Sunday, July 21, 2024

During two City Council meetings in September we joined numerous other Cantabrigians through in-person and virtual public comment regarding the proposed “Atlanta Police Training Facility” – better known as “Cop City.” Cop City is a contentious proposed $90 million, 85-acre militarized police base in the Weelaunee Forest just outside of Atlanta. The project has drawn enormous community opposition, especially from anti-police-violence activists, environmental advocates and the disproportionately Black and Brown neighbors closest to the site. Constructing Cop City would result in the clear-cutting of nearly 100 acres of trees, which provide vital natural resources to nearby residents, many of whom are Black, Brown and lower-income.

From the first discussions, Cop City has faced enormous public opposition in and beyond Atlanta. Although many corporations and a bipartisan political establishment support Cop City, working-class people in Atlanta have countless better uses for nearly $100 million: Instead of building a fake city with fake housing for out-of-state police to practice raids, build real public housing for working people in Atlanta. We have seen police repression and surveillance toward anti-Cop City organizers that is reminiscent of the police violence and state repression that happened during the civil rights and Black Power movements. Already, we have seen the murder of the first climate protester in the United States. If police violence and repression is not suppressed, it is likely we will see more. When organizers set up a bail fund to help release people from jail following politically motivated arrests, police forces engaged in unprecedented SWAT attacks for simply operating a bail fund, long a tool of nonviolent civil rights movements. These organizers are now facing racketeering charges from the Georgia Republican attorney general. Incumbent politicians of both political parties support Cop City and organize to suppress resistance from people. Democratic mayor Andre Dickens is engaging in voter suppression to prevent voters from weighing in directly on Cop City.

The battle over Cop City is the business of city governments all over this country. Every forest is vital in the fight against climate change and for humanity’s survival, as scientists are already seeing signs that the worst outcomes of our carbon emissions are unfolding. Deforestation anywhere concerns all of us. The facility also will train police forces from around the country. The Atlanta Police Foundation reveals that nearly 43 percent of trainees will be from out of state. That means the Cambridge Police Department would have been a likely source of revenue for this project.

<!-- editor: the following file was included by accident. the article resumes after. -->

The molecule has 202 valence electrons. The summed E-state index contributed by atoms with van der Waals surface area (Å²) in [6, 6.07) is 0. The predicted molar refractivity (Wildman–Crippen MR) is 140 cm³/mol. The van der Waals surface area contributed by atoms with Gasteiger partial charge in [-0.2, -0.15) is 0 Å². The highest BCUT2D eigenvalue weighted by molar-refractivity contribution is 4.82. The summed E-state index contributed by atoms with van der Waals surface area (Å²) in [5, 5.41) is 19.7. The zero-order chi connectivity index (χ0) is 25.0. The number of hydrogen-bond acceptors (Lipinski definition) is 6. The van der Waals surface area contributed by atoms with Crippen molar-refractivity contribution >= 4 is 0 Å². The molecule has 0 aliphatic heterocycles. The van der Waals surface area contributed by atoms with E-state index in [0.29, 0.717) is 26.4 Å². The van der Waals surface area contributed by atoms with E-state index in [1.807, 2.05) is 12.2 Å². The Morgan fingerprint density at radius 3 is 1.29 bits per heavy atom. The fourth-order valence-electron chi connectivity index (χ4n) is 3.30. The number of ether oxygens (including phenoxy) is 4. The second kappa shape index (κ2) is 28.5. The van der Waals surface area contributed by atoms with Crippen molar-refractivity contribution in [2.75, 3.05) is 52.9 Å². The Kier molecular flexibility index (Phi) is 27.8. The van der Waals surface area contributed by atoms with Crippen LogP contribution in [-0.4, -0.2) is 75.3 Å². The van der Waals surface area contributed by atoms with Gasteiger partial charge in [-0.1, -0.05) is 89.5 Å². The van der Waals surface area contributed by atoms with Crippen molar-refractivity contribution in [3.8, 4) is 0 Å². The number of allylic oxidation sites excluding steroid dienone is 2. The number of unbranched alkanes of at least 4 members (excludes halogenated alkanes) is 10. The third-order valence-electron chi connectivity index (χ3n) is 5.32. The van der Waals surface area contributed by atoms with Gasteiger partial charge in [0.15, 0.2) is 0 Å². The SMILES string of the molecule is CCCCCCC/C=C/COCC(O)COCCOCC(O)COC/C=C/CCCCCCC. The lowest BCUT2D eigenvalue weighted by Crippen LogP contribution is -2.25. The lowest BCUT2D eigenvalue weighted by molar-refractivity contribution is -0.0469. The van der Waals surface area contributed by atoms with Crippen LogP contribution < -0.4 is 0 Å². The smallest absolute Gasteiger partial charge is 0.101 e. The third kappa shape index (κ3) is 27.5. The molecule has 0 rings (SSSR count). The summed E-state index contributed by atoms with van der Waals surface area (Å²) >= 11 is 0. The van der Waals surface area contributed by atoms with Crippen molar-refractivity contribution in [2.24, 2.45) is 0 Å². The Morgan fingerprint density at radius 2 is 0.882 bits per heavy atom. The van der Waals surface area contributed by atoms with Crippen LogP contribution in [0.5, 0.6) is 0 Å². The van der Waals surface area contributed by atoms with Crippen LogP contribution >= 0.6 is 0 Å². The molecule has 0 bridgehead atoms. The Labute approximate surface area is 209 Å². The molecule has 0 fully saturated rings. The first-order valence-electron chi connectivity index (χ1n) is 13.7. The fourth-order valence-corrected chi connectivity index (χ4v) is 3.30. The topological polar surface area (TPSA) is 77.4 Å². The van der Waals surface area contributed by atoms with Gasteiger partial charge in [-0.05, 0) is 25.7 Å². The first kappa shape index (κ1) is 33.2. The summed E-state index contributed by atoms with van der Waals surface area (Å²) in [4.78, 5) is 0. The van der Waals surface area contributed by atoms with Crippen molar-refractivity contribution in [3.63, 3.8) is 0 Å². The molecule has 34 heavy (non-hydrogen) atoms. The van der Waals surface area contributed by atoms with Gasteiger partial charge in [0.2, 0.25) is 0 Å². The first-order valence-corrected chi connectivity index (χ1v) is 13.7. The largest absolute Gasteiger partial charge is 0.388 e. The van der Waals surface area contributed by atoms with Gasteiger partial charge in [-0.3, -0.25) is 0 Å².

Cambridge passed policy order 159 against Cop City on Sept. 11. After a motion to reconsider that historic vote, Cambridge residents like us again came to the council meeting on Sept. 18 to urge the council to reaffirm our opposition to Cop City and to refuse to send Cambridge police there. After debate and public testimony, the council doubled down with a second vote solidifying our stance, which underscores the financial precariousness of Cop City that depends on the resources from out-of-state police forces descending on Atlanta. Cities around the country should join Cambridge in refusing to fund Cop City in the future by sending police forces there.

Evan MacKay and Aïcha Belabbes

Evan MacKay is a doctoral student in sociology and social policy at Harvard with a background in criminology. They are the president of the Harvard Graduate Students Union HGSU-UAW Local 5118 and live in Neighborhood 9.

Aïcha Belabbes is a lifelong Massachusetts resident, a community activist in Cambridge and member of the Muslim Justice League who has organized with the Stop Cop City movement, the Israel Boycott, Divestment, Sanctions movement and liberation for autistic people.